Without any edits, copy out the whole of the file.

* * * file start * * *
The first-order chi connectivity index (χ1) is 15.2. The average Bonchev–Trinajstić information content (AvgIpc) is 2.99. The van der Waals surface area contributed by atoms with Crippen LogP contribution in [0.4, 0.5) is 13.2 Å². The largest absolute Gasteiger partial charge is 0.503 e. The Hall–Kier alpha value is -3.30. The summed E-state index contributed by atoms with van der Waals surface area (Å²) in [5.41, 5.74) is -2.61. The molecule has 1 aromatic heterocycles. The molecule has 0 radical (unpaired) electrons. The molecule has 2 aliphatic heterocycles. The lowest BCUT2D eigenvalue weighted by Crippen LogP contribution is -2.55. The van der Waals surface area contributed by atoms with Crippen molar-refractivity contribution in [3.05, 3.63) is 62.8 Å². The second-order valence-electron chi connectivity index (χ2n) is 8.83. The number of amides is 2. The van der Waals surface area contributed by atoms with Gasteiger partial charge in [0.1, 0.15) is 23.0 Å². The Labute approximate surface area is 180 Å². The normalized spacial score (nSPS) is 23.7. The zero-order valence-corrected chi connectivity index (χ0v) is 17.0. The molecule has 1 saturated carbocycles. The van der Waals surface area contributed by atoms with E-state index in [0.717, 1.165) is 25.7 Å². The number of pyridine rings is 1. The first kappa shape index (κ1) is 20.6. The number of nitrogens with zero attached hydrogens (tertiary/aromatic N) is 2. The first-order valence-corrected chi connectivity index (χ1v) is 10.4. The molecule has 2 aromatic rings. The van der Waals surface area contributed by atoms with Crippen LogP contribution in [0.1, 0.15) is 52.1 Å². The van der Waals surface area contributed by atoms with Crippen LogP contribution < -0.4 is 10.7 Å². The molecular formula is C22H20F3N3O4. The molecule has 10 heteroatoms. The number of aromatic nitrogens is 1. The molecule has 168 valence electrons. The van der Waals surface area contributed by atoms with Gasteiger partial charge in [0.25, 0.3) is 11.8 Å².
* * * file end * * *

The first-order chi connectivity index (χ1) is 15.2. The average Bonchev–Trinajstić information content (AvgIpc) is 2.99. The van der Waals surface area contributed by atoms with Crippen LogP contribution in [0.4, 0.5) is 13.2 Å². The largest absolute Gasteiger partial charge is 0.503 e. The Hall–Kier alpha value is -3.30. The summed E-state index contributed by atoms with van der Waals surface area (Å²) in [5.41, 5.74) is -2.61. The molecule has 1 aromatic heterocycles. The molecule has 0 radical (unpaired) electrons. The molecule has 2 aliphatic heterocycles. The lowest BCUT2D eigenvalue weighted by Crippen LogP contribution is -2.55. The van der Waals surface area contributed by atoms with Crippen molar-refractivity contribution in [3.05, 3.63) is 62.8 Å². The second-order valence-electron chi connectivity index (χ2n) is 8.83. The number of amides is 2. The van der Waals surface area contributed by atoms with Gasteiger partial charge in [0.1, 0.15) is 23.0 Å². The Labute approximate surface area is 180 Å². The normalized spacial score (nSPS) is 23.7. The zero-order valence-corrected chi connectivity index (χ0v) is 17.0. The molecule has 1 saturated carbocycles. The van der Waals surface area contributed by atoms with E-state index in [0.717, 1.165) is 25.7 Å². The number of pyridine rings is 1. The first kappa shape index (κ1) is 20.6. The number of nitrogens with zero attached hydrogens (tertiary/aromatic N) is 2. The first-order valence-corrected chi connectivity index (χ1v) is 10.4. The molecule has 2 aromatic rings. The van der Waals surface area contributed by atoms with Crippen LogP contribution in [0.1, 0.15) is 52.1 Å². The van der Waals surface area contributed by atoms with Crippen LogP contribution < -0.4 is 10.7 Å². The molecular formula is C22H20F3N3O4. The molecule has 10 heteroatoms. The number of aromatic nitrogens is 1. The molecule has 168 valence electrons. The van der Waals surface area contributed by atoms with Gasteiger partial charge in [0.25, 0.3) is 11.8 Å².